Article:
A small castle guards the sea of Wigtown Bay. Carsluith Castle is small but old. And beside it is delicious food.
Some call much larger mansions than this castle their own. Carsluith Castle in southwest Scotland near the village of Kirkcudbright certainly doesn’t impress with size. But that’s also what makes it so worth seeing.
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Flanked by two white houses, with a courtyard in front and the sea behind – the location fits, anyway. And the fact that one of the two houses also happens to be a café and salmon smokehouse, whose offerings can be eaten at tables in the courtyard, makes a stop here all the more enjoyable.
Carsluith Castle was built from 1400 onwards in the L-shape common at the time. This shape had the advantage that the entrance could be at the angle of the L, making it more defensible. So far so typical. What is unusual, however, is that a balcony opened onto the courtyard, from which the owners could keep an eye on the goings-on around the castle.
Visitors can also explore the castle through the small door – free of charge and at any time. Inside, the chimneys of the three levels can be seen. Noticeably absent is a kitchen. The castle was so small that it had none within its walls. For the lords of the castle, food was prepared directly in the hall’s fireplace; for larger feasts and for servants, there was another cooking area in the area around Carsluith Castle.
Inside the castle, visitors can walk up the spiral staircase to the lords’ room, enjoying their views over the sea.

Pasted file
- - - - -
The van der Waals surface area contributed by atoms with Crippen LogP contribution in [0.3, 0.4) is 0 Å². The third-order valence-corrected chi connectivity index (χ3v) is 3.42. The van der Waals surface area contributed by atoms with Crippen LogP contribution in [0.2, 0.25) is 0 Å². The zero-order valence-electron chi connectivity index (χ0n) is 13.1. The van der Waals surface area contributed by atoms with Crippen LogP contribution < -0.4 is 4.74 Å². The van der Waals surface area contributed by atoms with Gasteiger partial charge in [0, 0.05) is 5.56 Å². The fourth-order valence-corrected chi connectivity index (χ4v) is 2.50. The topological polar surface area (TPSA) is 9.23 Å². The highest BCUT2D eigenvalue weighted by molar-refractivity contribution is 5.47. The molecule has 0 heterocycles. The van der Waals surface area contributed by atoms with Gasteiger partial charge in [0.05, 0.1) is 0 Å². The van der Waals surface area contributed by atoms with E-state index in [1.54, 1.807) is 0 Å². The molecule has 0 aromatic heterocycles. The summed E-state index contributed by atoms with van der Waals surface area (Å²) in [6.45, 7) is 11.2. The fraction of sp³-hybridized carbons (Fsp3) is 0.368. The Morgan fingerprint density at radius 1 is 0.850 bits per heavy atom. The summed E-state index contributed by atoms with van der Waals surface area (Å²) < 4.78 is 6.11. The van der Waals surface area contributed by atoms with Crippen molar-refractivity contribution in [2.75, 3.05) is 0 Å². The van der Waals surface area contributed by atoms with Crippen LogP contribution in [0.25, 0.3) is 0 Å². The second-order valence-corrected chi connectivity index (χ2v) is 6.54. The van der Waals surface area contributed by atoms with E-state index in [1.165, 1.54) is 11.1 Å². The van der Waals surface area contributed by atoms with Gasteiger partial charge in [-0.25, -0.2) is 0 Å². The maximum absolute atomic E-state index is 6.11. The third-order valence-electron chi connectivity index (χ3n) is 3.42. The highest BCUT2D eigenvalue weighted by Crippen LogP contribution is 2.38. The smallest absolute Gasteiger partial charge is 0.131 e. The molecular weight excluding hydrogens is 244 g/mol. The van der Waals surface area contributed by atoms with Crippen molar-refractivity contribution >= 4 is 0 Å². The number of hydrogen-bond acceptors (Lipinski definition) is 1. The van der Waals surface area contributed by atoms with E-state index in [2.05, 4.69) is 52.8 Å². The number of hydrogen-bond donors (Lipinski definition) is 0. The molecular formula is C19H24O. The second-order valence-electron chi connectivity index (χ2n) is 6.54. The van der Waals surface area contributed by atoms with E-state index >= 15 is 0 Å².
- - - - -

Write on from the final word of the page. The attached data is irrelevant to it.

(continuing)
Having explored the interior extensively, you can turn right through the passageway on your way out the main door. Then you reach the back of the castle and the shore to the sea.
Once visitors have had their fill of the castle, they can return to the courtyard and eat their fill here. For the Marrburry Smokehouse provides not only smoked salmon but also smoked brie or just coffee and cake.
Castle, smokehouse and a meal on the farm make a stop at Carsluith Castle entertaining and tasty.
Knowledge: The Inhabitants of Carsluith Castle
Around 1400 the residential tower was still built without the L. It was only later that the extension was added. The coat of arms above the door bears a date with only the first three digits to be read: 156. At this time the stair tower was probably built.
The castle was certainly not a fortress of national importance, probably intended simply for the protection and pageantry of its owners.
Carsluith Castle was inhabited mainly by the Broun family. The most famous member of this family was Gilbert Broun, who was the last abbot of Sweetheart Abbey from 1565 to 1612, before the Reformation put an end to it.
The castle remained in family ownership until they sold it in 1748. There were several owners after that, and today Carsluith Castle is in the care of Historic Environment Scotland.
With sat nav:“DG8 7DY” will take you straight to the castle.
Without sat nav: Coming from Dumfries or Kirkcudbright, take the A75 west to Newton Stewart. Eventually the sea appears on the left, then it’s not long before Carsluith Castle comes into view.